But the reality is, that some of the true believers in whatever religion are nasty people. The more fanatic they are, the nastier they sometimes seem. In religions that teach loving, forgiveness, and kindness (which I would argue is something most religions have in common) people feel free to judge, condemn, and even hate.

But really, if there is a higher being, do you think he/she/it is really going to care if you eat the right food or say the right prayer or even believe in the right god? Maybe all gods represent this entity. I think that the only thing that being or energy would really care about is that we live as kind, loving caring creatures who do as little harm as possible. What matters lies on the insides, not in the trappings of faith. He/she/it simply would not sweat the small stuff. That’s a power that I can believe in.

The conversation is going to continue as this group explores the changes we each seem to be going through at this time in our lives. I think it will be an interesting journey.

Hell is Living in the Bible Belt

Roadside Religion

Image by jcbwalsh via Flickr

Has this ever happened to you? You are driving along at a decent clip on a long distance trip, reading the occasional billboard as a distraction from the monotony of sun glinting off of cars and white lines moving into the distance. Then larger than life you see in big block letters:



Signs like these appear out of nowhere offering redemption for those who accept Jesus into their hearts. But it is also signs like these that make me feel like I’m already living in hell.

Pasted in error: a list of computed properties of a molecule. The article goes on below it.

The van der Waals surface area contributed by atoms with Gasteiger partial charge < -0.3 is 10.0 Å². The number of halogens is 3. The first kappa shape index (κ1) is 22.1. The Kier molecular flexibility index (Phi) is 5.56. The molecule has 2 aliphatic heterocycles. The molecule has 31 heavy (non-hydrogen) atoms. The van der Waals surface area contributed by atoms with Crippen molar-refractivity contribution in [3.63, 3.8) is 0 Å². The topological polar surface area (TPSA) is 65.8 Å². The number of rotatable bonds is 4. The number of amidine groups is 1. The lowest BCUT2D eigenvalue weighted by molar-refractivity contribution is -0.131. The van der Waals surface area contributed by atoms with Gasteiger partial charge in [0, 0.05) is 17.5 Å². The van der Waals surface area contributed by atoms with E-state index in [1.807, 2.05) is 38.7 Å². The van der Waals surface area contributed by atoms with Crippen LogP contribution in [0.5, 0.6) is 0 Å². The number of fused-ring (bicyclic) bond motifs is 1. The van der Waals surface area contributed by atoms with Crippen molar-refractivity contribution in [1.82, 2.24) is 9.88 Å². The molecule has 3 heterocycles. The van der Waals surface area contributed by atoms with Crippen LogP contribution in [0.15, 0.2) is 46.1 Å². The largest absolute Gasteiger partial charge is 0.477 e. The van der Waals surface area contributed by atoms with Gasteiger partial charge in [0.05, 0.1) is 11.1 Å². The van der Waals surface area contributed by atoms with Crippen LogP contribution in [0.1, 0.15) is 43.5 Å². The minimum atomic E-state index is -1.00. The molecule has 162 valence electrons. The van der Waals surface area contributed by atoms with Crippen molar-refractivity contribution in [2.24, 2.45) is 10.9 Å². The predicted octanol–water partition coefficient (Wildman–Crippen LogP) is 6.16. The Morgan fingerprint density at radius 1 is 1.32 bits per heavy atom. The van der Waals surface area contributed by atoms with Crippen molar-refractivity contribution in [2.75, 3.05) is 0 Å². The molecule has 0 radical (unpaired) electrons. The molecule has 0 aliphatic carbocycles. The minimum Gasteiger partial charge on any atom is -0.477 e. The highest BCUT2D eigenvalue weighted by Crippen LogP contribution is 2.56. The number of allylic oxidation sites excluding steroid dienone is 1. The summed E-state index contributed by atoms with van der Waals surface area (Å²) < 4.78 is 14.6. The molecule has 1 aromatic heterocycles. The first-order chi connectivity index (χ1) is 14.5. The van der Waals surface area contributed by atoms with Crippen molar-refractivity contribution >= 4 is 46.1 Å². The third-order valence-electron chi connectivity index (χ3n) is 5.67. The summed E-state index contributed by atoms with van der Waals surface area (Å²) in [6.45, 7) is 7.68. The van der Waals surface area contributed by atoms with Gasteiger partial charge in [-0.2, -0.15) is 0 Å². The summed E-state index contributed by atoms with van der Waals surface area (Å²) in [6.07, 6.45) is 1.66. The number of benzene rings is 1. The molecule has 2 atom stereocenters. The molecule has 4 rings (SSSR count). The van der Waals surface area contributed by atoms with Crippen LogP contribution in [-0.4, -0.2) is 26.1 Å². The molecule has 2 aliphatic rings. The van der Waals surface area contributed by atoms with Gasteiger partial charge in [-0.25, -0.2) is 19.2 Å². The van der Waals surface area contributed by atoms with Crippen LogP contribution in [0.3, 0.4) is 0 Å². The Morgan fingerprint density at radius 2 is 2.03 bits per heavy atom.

I don’t know what I believe happens after death. Maybe I will go to hell, burning for eternity in a torturous world of flame and agony. (I’m sure many people reading this are nodding their head envisioning me engulfed in flame). Maybe I will float around with wings listening to angelic music. Maybe, given my fascination for the paranormal, I will return as a ghost to haunt the location of my death or the memorable places of my life. Maybe I will be reincarnated into a better being, with more knowledge and understanding than I have now. Maybe I’ll come back as a slug. Or maybe I will simply crumble to dust after having an epiphany on my death-bed (as I’ve written about before).

I really don’t care what happens. I am concerned with living the best life I can while I have this life; living in joy, day by day, and doing no harm.

But then I pass signs like this dotting the highway through Indiana and Missouri. These signs and symbols announce in gigantic glory that I am going to hell. But no, I realize, I am already there.

T o me hell would not be a place of torture and heat, but rather a place where I am not free to question and think, to challenge ideas and form my own beliefs and understanding of the world. My idea of heaven would be a place where the basic tenets of belief were: “I believe what I believe. You believe what you believe. As long as our beliefs don’t hurt each other, then all is good.”

But sadly, I am now living in a place where I feel the need to censor myself. Now, don’t get me wrong, there are warm and wonderful people here.  Yet, I am always conscious of being different somehow. I think differently. I was raised differently. I have different beliefs. That difference is subtly glaring, like I have horns growing out of my head that true believers can see.

I admit, when surrounded by people who embrace certain beliefs as passionately as people here do, I cling even harder to my difference. I’m not really a religious Jew, but when confronted by a wall of Christianity my Judaism shines like a menorah in the window. It is a defensive act. I know I cannot win against the unspoken judgments that surround me, so I hold tighter to my own understanding of the world.